The death of Nobel Peace Prize Laureate Shimon Peres at 93, on September 27, marked the passing of Israel’s founding generation of leaders. He is rightly being remembered as a visionary and a voice for peace who made the Oslo Accords possible; but he also made some decisions that boomeranged badly against him and his country. And he endured an amazing succession of shocking disappointments and defeats that would have easily broken a lesser man.
He lost elections for prime minister in 1977, 1981, 1988 and 1996. In 1992, he lost the Labor party primary to Yitzhak Rabin. In 2000, he lost the Knesset election for the mostly ceremonial post of president to an obscure Likud legislator (Moshe Katsav — now a felon convicted for rape). In 2005, he lost the Labor party leadership primary to Amir Peretz. He has never won an election outright; he first served as prime minister from 1984 to ’86 after Labor tied Likud and agreed upon a rotation agreement with Yitzhak Shamir. He served a second time when he succeeded the slain Yitzhak Rabin for seven and a half months in 1995-‘96.
His long-time rivalry with Rabin cast its shadow from beyond the latter’s grave. Peres did not announce a snap election shortly after Rabin’s death, which he would have won by a landslide, because he wanted to win on his own record and not Rabin’s. Then he okayed the Shin Bet assassination of Yihya Ayyash, the notorious Hamas bomb-maker known as “the engineer.”
It’s easy to see some cosmic justice in this decision to kill a man responsible for the murder of scores of Israelis (mostly civilians) that undercut the Oslo peace process in its early years. Peres also had every reason to believe it would be politically advantageous. Instead, he blew a 20-point lead in the polls by precipitating a wave of savage revenge attacks in Jerusalem and Tel Aviv, ending a rare period of security and stability. This suddenly made Bibi Netanyahu’s candidacy competitive, and eventually won him his first term in office.
Peres tried to make up for lost ground with a forceful response to Hezbollah rocket attacks, “Operation Grapes of Wrath” in April ’96, with thousands of shells and bombs striking southern Lebanon for 16 days. He was sure that there would be hardly any civilian casualties because of the IDF’s extensive advanced warnings that the population flee; instead, shells killed about 100 people seeking refuge at a UN base in Qana. This tragedy lost him many Israeli-Arab votes, which would have been his winning edge over Netanyahu.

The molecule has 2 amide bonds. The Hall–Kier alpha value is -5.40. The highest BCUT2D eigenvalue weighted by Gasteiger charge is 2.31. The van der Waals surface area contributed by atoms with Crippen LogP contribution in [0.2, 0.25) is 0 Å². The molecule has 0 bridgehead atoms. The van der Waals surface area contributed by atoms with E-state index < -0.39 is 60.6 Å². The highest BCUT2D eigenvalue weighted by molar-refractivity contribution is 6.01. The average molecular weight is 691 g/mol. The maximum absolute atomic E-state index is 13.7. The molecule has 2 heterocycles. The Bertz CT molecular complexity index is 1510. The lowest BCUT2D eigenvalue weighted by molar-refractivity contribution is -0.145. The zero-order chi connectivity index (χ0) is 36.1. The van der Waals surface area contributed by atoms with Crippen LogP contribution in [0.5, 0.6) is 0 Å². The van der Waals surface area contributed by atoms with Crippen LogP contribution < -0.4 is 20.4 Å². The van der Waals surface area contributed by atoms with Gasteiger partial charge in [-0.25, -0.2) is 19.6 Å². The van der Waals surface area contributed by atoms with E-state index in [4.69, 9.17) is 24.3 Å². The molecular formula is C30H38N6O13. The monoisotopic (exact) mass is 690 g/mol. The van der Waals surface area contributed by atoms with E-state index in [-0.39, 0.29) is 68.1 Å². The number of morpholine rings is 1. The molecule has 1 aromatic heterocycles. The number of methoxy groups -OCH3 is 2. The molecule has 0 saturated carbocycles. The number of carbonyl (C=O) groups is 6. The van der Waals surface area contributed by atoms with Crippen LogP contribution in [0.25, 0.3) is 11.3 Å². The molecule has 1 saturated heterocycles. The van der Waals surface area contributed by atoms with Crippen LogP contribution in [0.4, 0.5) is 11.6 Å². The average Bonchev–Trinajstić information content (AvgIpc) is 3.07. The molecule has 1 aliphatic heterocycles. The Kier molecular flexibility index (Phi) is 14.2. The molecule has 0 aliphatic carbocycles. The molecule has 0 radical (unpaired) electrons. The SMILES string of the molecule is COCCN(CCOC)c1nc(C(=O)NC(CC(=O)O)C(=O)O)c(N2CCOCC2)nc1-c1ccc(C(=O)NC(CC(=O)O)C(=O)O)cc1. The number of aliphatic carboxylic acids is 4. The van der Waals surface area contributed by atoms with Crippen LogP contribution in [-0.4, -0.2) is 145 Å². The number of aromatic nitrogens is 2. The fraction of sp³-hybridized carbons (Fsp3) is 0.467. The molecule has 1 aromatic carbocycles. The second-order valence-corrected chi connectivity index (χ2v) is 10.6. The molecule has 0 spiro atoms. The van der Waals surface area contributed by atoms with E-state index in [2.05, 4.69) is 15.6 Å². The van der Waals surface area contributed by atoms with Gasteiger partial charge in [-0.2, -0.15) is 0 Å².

Moreover, back in 1975, Peres was instrumental in allowing the Gush Emunim (Bloc of the Faithful) movement of militant religious nationalists to establish the first civilian settlement in the West Bank, a fateful opening to a trend that has undermined all peacemaking efforts since. With his death, settler groups recall their disagreements but also praise him for helping the settler project in critical ways. This is from the settlers’ Yesha Council:
“. . . we will remember the constant support to the security of the settlements, the creation of settlements in Samaria, the creation of Ofra and the progress of an infrastructure for the construction of additional settlements.”
Yet Peres achieved much in his lifetime that is truly praiseworthy. For one thing, he served a very successful two-year stint as prime minister in that rotation agreement with Shamir following their virtual tie in the 1984 election. He is credited then with ending Israel’s economic crisis, marked by an annual inflation rate that peaked at 450 percent.
As a remarkable young man who gained the notice and patronage of David Ben-Gurion, he laid the foundation for Israel’s defense industry; he later cultivated contacts with France that made Israel into a nuclear power. This latter achievement is a mixed blessing, of course, but without Israel emerging as a military power, it would not have survived.
Finally, it’s reasonable to believe that if he had beaten Netanyahu in 1996, he would have delivered a two-state peace agreement with the Palestinians during his term. Sadly, critical errors in judgment set in motion events that continue to plague Israel and Palestinians to this very day.